Word and Music in the Novels of Andrey Bely by Ada Steinberg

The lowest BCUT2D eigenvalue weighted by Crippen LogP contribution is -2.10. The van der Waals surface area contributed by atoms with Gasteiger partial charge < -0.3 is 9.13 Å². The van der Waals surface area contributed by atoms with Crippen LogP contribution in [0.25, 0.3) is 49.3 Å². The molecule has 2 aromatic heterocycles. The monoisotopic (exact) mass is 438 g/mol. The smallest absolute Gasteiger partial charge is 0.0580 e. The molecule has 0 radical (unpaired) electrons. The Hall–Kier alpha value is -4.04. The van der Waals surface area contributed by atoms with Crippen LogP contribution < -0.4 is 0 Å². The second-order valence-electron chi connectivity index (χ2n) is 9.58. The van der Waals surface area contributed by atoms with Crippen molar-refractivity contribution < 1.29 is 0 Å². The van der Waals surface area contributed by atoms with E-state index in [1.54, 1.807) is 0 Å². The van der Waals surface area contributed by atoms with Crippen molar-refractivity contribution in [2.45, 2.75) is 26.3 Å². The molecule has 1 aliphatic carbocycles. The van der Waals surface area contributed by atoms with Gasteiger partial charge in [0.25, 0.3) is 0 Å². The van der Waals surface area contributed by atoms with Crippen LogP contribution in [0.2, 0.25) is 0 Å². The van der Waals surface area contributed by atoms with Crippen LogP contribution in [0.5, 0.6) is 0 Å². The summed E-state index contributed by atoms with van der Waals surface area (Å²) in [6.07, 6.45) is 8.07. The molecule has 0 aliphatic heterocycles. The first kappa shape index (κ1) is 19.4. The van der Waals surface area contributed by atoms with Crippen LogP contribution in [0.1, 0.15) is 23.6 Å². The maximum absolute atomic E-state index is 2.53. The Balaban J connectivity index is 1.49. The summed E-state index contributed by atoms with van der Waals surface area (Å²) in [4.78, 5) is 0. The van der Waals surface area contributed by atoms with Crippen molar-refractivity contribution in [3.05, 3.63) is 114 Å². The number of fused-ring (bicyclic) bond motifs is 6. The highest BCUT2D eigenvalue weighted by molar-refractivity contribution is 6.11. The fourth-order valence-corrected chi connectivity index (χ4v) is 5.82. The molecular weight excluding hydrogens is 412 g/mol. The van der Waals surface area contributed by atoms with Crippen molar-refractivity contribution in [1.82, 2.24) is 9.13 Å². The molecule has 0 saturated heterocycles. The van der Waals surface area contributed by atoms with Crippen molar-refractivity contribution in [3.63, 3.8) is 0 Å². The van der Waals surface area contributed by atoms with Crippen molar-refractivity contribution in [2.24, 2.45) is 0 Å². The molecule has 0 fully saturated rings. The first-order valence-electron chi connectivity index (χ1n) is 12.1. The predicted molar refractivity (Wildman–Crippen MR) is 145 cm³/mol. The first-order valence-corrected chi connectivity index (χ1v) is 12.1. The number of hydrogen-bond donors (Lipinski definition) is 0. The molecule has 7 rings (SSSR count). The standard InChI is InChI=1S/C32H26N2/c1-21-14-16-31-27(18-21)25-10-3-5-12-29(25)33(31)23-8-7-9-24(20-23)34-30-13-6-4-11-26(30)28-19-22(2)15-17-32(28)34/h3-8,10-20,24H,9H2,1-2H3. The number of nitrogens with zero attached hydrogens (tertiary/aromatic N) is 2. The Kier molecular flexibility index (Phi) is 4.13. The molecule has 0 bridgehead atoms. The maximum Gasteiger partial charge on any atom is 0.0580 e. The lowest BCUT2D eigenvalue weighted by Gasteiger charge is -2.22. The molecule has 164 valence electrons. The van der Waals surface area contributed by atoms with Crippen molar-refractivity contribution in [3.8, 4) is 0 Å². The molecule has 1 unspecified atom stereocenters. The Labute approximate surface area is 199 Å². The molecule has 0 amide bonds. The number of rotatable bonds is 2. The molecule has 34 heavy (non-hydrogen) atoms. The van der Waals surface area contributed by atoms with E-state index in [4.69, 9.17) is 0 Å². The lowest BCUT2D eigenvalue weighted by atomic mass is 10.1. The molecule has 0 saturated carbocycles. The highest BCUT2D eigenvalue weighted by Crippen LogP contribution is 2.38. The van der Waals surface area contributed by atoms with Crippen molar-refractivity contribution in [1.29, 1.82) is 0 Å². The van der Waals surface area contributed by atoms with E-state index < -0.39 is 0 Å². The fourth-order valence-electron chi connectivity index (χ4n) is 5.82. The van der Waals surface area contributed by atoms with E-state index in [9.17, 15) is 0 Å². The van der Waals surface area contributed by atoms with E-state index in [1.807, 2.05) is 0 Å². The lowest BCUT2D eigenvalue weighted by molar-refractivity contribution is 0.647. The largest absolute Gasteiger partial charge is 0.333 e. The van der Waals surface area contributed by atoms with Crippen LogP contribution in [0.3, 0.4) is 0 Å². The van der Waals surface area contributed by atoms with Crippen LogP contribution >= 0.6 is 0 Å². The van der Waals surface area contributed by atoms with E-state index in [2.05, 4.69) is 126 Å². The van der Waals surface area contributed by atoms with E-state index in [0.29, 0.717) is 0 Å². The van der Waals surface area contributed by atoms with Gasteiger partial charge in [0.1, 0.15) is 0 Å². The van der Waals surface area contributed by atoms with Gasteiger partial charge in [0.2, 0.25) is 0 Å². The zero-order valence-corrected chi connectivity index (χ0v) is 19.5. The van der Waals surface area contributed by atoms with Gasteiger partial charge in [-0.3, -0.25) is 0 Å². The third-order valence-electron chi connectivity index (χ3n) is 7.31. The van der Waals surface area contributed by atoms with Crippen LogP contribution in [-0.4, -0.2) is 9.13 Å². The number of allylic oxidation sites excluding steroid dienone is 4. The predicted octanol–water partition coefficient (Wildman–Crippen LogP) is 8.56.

Andrey Bely, one of the leading writers of the Russian Symbolist movement, was unusually well informed about music, and shared that movement's general enthusiasm for Wagner. In one of his more striking novels, St. Petersburg, he attempted to develop prose as a form of expression on the basis of Wagner's musical techniques. Dr Steinberg connects word and music in Bely's novels by a clear-headed discussion of the degree to which analogies between music and poetry or prose may be carried, and of the way Bely tried to eliminate the distinction between poetry and prose by experimenting with an array of musical devices. In the second half of the book the author analyses specific devices such as verbal orchestration, dissonance, tonality, and counterpoint in relation to their use in particular novels: St. Petersburg, Kotik Letaev, The Baptized Chinaman, Notes of a Crank, Moscow and Masks. Through this analysis, Dr Steinberg is able to throw light on much that is obscure and difficult in Bely's novels.